Everyday that goes by, I read yet another article or blog post about new milestones reached by this or that social media. And if you pay close attention, many of them involve the travel and hospitality vertical. For example:
Facebook now has close to one billion active users on mobile, which represents 84% of its total user base of 1.23 billion. And what’s the most shared topic? Travel.
Did you notice some of the changes in the past year, such as the new “traveling to” feature, the star-rated system for hotels and restaurants, or even Graph Search that helps users “find people, places and things”?
Pinterest is rumored to launch a new travel product shortly, called “Choose your own adventure”, aiming for a bigger play in the travel space. Already, its most recent feature launched at the end of 2013 were “Place Pins”, seeking to get more location-based information and itineraries on various boards.
Here again, it seems travel is the most popular topic shared through pictures and pins. Read: Pinterest and Travel: A Match Made in Social Media Heaven.
TripAdvisor has seen its usage increase exponentially in the past year. Some 100 million comments were written between 2000 and 2012, then 50 million were written… in 2013 alone! TripAdvisor is now a travel meta-search engine, making it a one-stop shop for many in their travel decision-making process.
Instagram now boasts over 200 million active users and has become a de facto tool for most travel destinations creating hashtags to curate best photos from locals and tourists alike.
For more on this, read 4 Creative Uses of Instagram in Destination Marketing.
Linkedin is turning itself into a full-fledged publishing platform, having now reached the 300 million users milestone. Brand pages no longer have “products and services” tabs, but rather “Showcase” pages where content shared is the name of the game.
Okay, so how do brands manage their presence across these and many other online platforms in order to communicate, engage in conversations and draw the attention of potential travelers? Will we reach a point when too much content will kill the content?
WHAT IS CONTENT SHOCK
Back in January, Mark W. Schaefer wrote a seminal post on his blog, titled Content Shock: Why content marketing is not a sustainable strategy. His theory spawned close to 600 comments on his blog and more than 100 blog post rebuttals, videos and numerous arguments and counter-arguments. Why the fuss?
Schaefer contends that it becomes increasingly difficult, and expensive, to reach the same amount of people due to more and more companies and individuals joining the content marketing marching band.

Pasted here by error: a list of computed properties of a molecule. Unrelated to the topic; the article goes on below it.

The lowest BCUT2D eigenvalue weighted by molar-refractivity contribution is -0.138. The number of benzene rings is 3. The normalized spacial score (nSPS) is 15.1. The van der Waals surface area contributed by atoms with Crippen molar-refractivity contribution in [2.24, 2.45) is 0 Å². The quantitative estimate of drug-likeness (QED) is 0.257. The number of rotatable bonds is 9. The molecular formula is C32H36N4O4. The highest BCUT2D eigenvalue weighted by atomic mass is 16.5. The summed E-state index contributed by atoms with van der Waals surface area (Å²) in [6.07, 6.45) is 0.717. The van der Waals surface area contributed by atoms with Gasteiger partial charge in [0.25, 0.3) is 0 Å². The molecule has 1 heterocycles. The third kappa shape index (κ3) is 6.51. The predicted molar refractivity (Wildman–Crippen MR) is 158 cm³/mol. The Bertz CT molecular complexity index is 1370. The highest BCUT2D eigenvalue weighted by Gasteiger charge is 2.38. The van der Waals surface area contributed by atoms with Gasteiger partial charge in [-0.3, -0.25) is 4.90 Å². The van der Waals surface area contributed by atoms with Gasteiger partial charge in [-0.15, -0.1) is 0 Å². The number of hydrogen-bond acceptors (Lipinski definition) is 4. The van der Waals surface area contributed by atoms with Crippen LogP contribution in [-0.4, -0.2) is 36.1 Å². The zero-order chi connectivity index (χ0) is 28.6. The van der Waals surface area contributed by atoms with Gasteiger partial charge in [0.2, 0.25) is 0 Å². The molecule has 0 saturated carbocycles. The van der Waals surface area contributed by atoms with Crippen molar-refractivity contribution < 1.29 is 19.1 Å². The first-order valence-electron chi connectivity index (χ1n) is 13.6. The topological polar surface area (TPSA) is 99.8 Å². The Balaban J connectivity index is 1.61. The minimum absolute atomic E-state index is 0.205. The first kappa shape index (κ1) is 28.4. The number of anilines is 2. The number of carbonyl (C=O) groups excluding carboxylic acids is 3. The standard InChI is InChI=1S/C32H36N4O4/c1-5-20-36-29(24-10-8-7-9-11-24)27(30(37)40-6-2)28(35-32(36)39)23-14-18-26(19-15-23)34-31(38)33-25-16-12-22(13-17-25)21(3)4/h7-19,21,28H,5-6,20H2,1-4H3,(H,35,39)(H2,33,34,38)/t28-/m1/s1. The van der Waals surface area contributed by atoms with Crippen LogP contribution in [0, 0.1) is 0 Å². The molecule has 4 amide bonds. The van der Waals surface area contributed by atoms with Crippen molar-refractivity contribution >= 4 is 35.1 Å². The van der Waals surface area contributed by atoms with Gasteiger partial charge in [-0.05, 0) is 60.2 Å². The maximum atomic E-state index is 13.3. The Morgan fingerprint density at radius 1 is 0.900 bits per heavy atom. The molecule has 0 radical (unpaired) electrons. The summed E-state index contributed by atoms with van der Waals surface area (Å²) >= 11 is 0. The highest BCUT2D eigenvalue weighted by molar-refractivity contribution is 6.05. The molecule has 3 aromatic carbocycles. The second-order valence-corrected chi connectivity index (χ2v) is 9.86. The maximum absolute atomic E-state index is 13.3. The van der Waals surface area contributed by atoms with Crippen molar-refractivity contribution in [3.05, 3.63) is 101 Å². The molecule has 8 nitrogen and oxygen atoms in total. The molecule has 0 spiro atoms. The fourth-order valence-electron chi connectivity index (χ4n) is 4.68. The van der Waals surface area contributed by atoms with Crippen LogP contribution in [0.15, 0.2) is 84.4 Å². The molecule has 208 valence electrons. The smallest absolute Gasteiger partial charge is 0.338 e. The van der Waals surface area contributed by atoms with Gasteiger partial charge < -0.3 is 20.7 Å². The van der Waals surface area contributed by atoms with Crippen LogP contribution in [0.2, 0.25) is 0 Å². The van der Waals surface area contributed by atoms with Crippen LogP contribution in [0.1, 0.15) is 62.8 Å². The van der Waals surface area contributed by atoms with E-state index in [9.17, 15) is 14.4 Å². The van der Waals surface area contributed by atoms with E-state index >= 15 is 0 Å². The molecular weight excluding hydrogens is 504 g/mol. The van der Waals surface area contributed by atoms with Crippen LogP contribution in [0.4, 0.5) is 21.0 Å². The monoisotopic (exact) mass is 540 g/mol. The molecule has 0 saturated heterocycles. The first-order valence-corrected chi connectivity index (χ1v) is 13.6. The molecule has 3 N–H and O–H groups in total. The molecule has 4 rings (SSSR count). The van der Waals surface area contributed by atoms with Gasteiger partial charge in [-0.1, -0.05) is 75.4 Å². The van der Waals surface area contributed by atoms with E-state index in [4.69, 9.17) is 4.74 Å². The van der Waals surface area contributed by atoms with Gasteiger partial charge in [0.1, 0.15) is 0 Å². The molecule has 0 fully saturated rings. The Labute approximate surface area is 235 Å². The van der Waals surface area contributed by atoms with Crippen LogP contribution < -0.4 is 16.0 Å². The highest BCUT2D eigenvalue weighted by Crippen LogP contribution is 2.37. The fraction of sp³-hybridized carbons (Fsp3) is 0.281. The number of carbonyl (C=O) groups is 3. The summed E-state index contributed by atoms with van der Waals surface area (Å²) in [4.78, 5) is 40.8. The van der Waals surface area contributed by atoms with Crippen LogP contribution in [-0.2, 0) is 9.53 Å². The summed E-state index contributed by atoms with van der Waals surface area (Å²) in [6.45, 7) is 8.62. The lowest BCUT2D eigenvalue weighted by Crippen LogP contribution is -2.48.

In fact, Schaefer contends we will reach a point where the economics won’t match up and we’ll see three phenomenons occur:
- Deep pockets will win
- The barriers to entry will become increasingly high
- The cost-benefit funnel will flip
Whether you agree with his theory or not is besides the point of this article. In fact, Schaefer himself responded to the most salient arguments against his theory in the following post on his blog! You can read it here
Personally, I tend to agree that content marketing will eventually reach a point where differentiation will become increasingly difficult. But this will happen if and when a majority of players indeed embrace the potential to engage conversations, thinking and acting as publishers on various owned, paid and earned media.
And to tell you truth, I am not seeing a massive movement towards content marketing in travel. Yet.
WILL THERE BE CONTENT SHOCK IN TRAVEL?
In the travel marketing realm, content is abundant and storytelling has been at the heart of our industry since the nick of times. After all, we sell experiences and memories, rather than strictly-speaking products and services. Most travel brands who effectively manage accounts on the web, social media or a corporate blog tend to showcase pictures and videos, which makes sense.
But since Facebook users upload more than 350 million photos daily, one can understand how newsfeeds are becoming cluttered with too much content, which explains why Facebook has been filtering more and more what content reaches your newsfeed.
The end of organic reach
Some pages are seeing only 1-2% organic reach, forcing brands to spend in order to reach audiences previously available with a dynamic community management approach.
So back to the question: will there be content shock in travel? I do believe it’s inevitable that we will reach a point where differentiation will become much harder, based on a content strategy alone. To this day, I see very few brands optimal with principles of How To Apply Content Marketing in Hospitality.
But what if a majority of travel brands indeed take the plunge and invest in content marketing, both offline and online? Will it become a matter of deeper pockets and impossible barriers to entry? Not necessarily. Early adopters will move on and make a better use of owned, paid and shared media mix through what Altimeter called “converged media”.
Is it too late?
A final argument could be made for those who were late to the ‘content marketing’ game in that they will most likely be late as well when newer trends unfold… In essence, we should expect some kind of content shock to occur in the travel vertical, since it’s already happening for example on Facebook.
Content marketing nevertheless remains a key strategy for brands to tell their story, through different platforms, different devices and different media. This is no easy task, but then again who said travel marketing was a walk in the park, right?